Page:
From Nature’s news section, Philip Ball reports on research showing Dog bites man Morals don’t come from God:
[In] a new paper by psychologists Ilkka PyysiÃ¤inen of the University of Helsinki and Marc Hauser of Harvard University â¦ individuals presented with unfamiliar moral dilemmas show no difference in their responses if they have a religious background or not.
The study draws on tests of moral judgements using versions of the web-based Moral Sense Test â¦ These tests present dilemmas ranging from how to handle freeloaders at ‘bring a dish’ dinner parties to the justification of killing someone to save others. Few, if any, of the answers can be looked up in holy books.
Thousands of people â varying widely in social background, age, education, religious affiliation and ethnicity â have taken the tests. PyysiÃ¤inen and Hauser say the results (mainly still in the publication pipeline) indicate that “moral intuitions operate independently of religious background”, although religion may influence responses in a few highly specific cases.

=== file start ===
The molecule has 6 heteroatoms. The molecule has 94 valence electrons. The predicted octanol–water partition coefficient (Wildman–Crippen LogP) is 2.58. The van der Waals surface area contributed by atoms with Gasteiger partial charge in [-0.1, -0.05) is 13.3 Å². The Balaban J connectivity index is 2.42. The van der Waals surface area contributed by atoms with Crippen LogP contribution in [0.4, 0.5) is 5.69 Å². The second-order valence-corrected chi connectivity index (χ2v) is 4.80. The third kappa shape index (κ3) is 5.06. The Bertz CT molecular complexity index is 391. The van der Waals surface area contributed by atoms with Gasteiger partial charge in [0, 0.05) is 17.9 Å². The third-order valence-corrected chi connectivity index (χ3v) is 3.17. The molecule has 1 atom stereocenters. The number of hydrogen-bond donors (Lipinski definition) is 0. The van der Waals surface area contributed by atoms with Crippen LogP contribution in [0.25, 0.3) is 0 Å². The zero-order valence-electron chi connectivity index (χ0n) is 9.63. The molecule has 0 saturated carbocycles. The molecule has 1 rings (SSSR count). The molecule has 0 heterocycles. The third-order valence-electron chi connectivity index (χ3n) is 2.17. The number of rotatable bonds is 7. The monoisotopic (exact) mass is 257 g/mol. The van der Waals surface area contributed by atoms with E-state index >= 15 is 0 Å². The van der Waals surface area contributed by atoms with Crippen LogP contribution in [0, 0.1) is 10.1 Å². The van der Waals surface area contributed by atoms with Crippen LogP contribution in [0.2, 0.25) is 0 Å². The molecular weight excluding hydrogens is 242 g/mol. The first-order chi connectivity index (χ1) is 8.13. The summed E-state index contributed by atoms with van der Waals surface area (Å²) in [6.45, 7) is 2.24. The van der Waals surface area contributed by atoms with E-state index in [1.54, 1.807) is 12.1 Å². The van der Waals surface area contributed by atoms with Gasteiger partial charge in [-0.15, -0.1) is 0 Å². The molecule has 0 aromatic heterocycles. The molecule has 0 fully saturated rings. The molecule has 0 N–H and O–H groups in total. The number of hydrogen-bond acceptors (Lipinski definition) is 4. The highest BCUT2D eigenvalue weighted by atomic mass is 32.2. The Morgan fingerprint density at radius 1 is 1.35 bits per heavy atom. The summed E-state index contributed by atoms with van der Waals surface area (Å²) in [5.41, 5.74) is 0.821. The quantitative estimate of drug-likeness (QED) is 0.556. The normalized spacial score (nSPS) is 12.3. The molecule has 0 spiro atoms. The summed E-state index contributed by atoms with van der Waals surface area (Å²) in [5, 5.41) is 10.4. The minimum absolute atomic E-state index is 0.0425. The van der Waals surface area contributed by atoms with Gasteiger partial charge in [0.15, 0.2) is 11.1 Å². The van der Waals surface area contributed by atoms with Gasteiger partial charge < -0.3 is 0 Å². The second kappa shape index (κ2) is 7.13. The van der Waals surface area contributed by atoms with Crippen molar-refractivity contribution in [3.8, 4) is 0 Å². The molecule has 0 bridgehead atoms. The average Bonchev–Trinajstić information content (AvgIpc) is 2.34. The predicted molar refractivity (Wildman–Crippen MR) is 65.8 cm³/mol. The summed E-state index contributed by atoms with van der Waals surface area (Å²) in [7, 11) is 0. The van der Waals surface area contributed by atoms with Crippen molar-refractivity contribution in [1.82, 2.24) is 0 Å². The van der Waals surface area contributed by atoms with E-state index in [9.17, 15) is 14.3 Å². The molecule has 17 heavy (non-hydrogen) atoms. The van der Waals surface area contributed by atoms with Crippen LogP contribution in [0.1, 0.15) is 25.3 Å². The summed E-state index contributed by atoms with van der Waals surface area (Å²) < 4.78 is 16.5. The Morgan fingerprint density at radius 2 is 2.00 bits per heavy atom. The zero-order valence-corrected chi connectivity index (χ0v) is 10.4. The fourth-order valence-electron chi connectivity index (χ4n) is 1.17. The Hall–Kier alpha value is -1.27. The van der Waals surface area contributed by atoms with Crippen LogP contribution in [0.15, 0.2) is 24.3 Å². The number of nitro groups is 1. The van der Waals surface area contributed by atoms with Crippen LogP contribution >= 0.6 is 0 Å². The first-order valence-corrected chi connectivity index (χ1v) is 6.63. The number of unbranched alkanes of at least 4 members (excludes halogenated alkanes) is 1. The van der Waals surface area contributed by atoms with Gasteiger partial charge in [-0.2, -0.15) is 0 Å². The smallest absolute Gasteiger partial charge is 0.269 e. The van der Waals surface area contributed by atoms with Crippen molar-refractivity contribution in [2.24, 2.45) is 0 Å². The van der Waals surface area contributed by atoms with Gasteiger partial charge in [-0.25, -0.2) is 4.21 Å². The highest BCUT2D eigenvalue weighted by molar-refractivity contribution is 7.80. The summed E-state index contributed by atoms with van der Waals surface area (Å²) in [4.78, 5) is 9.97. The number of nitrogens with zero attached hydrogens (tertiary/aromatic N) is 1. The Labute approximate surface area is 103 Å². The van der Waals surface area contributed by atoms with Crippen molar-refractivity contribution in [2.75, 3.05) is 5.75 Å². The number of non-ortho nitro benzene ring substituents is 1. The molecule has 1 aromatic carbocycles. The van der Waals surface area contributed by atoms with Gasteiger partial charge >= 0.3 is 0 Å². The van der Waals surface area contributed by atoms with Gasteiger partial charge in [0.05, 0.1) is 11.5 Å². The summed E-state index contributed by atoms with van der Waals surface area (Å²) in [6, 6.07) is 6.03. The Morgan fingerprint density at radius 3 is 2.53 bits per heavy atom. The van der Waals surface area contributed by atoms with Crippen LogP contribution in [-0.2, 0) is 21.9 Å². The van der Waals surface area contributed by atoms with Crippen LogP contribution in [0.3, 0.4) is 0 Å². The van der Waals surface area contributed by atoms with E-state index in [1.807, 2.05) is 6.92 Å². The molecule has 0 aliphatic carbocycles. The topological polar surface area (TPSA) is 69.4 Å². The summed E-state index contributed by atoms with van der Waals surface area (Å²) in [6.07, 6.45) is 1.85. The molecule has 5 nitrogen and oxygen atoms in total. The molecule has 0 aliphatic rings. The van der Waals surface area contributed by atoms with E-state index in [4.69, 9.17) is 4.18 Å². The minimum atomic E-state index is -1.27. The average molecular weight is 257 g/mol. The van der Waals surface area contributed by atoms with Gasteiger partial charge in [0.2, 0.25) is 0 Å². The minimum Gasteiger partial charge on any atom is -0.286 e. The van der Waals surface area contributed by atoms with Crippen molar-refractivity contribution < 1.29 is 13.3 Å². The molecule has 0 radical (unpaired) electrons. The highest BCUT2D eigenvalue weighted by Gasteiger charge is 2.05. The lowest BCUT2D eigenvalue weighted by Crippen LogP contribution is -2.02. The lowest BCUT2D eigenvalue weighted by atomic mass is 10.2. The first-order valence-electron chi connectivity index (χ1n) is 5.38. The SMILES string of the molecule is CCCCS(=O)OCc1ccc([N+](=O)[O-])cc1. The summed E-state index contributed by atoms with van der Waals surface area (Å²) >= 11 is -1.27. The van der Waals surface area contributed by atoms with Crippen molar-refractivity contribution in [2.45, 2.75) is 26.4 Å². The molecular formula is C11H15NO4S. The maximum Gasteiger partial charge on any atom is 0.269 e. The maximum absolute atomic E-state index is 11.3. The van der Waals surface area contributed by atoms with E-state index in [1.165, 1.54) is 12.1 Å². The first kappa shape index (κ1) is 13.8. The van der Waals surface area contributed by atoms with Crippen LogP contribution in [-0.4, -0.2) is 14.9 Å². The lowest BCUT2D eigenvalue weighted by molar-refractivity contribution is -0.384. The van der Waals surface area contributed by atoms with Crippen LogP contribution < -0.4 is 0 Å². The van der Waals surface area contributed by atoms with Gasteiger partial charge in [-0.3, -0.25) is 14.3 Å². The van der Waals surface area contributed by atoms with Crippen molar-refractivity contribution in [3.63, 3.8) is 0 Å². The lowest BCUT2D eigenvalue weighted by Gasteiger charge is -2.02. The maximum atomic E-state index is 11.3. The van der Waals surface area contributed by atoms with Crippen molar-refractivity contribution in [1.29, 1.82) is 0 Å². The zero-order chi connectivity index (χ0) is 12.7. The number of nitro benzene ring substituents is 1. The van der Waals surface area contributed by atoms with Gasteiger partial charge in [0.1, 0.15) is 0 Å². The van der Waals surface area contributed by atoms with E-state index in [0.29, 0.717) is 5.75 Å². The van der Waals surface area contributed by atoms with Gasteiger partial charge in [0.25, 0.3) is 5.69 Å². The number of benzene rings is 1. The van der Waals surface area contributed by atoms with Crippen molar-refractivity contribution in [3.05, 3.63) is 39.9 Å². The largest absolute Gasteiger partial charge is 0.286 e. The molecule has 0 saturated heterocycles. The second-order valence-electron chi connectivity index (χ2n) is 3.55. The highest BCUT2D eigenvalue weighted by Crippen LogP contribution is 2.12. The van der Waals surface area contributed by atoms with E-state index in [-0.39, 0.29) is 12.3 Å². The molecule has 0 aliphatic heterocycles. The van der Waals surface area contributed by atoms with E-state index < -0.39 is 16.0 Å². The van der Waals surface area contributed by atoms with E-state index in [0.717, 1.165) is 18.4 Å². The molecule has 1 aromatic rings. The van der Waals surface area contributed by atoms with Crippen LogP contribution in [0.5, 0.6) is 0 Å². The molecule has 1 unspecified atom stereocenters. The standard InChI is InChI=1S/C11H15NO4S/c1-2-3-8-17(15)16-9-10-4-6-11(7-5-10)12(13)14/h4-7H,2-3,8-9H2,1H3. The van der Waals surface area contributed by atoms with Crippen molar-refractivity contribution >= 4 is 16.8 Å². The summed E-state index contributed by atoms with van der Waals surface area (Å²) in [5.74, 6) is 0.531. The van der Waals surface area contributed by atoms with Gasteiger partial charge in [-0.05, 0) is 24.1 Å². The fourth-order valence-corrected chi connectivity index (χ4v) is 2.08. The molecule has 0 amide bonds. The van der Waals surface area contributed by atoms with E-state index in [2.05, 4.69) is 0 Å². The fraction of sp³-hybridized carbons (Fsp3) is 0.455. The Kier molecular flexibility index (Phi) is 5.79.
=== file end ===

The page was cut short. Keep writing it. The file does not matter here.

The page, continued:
In other words, morality is independent of religion or religiosity. Religion may be a means to pass down certain cultural norms about moral behavior, but there are plenty of other ways to do the same thing. As one theologian of my acquaintance put it, there are many paths to the top of the mountain.
Theists can take comfort in that notion, secure in the thought that their god(s) shaped the world so that everyone was led to moral behavior. Atheists can take this finding as further proof against the refrain of certain religious people that erosion of religious faith will result in erosion of morality. And the rest of us can take comfort in the notion that we’re behaving well, and the reasons why we behave well aren’t that important.